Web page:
FRANCE has produced many notable parasitologists, and Brumpt, Neveu-Lemaire, Blanchard, and Ralliet are familiar names of authors of text-books on their subject. M. Seguy is chiefly known as a dipterist, and his studies on mosquitoes have evidently led him to embrace the wider field of parasitology. Although only five orders of insects directly affect man or his domestic animals, a vast literature has grown around them, and the task of treating them at all adequately from the aspect of parasitology is an unusually heavy one. The handbook of M. Seguy is notable as a very concise and practical illustrated epitome of the subject. He has succeeded in compressing within its small compass a really large amount of accurate information. The Diptera, being the largest order the parasito logist has to contend with, naturally comes in for the major share of treatment. In dealing with this group, the author adopts the heterodox classification of Lameere, who divides the order into only Nemocera and Brachycera. The latter sub-order is made to include the Nemocera Anomala of Osten Sacken, the Brachycera and all the Cyclorrhapha of the more usual systems. This feature renders the section devoted to Diptera rather difficult to follow until one's previous ideas have been readjusted accordingly. The Mallophaga, Anopleura, and Aphaniptera are also adequately dealt with, but among the Hemiptera the Reduviidse are perhaps dismissed rather too summarily. The book concludes with a well-chosen bibliography of more than 300 references, which, along with the numer ous footnotes, includes most of the important sources of information.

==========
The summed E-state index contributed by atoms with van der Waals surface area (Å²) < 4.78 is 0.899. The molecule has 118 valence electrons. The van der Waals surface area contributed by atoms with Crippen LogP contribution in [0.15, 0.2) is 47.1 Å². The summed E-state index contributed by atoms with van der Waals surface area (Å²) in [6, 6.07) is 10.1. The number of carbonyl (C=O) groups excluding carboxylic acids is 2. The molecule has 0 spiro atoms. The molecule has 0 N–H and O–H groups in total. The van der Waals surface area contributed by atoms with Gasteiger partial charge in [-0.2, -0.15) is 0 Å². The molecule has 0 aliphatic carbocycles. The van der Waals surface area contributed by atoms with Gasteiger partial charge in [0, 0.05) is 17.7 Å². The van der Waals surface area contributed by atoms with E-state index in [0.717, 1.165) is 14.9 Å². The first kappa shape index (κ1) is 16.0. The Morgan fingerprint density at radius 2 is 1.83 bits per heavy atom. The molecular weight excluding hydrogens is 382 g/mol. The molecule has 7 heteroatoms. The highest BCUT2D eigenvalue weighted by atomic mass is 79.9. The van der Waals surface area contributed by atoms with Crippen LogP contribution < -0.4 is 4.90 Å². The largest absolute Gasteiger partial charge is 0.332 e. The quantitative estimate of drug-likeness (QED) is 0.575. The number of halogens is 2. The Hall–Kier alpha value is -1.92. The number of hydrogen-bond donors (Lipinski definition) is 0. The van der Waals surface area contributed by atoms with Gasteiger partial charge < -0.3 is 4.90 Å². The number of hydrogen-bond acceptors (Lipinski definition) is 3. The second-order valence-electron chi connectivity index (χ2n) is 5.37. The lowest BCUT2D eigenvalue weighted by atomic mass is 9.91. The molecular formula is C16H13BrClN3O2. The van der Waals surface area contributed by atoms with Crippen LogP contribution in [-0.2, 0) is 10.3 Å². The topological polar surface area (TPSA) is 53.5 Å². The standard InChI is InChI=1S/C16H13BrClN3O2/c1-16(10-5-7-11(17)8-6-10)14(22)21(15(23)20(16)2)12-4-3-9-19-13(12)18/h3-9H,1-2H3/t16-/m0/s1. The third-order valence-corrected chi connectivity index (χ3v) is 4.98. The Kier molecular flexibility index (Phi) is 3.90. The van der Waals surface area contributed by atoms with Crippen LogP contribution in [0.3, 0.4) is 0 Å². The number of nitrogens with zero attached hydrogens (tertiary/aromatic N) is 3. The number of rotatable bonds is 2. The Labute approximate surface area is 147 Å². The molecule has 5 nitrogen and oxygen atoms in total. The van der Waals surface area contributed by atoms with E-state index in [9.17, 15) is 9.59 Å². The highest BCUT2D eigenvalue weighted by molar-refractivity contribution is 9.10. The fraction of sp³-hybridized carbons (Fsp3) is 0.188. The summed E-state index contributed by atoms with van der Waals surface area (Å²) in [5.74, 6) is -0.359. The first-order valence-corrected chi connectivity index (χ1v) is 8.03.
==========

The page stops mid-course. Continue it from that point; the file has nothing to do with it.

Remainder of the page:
Les Insectes parasites de l'homme et des animaux domestiques.
Par. (Encyclopédie pratique du Naturaliste, tome 18.) Pp. 442. (Paris: Paul Lechevalier, 1924.) 30 francs.
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I., A. Les Insectes parasites de l'homme et des animaux domestiques . Nature 115, 189 (1925). https://doi.org/10.1038/115189a0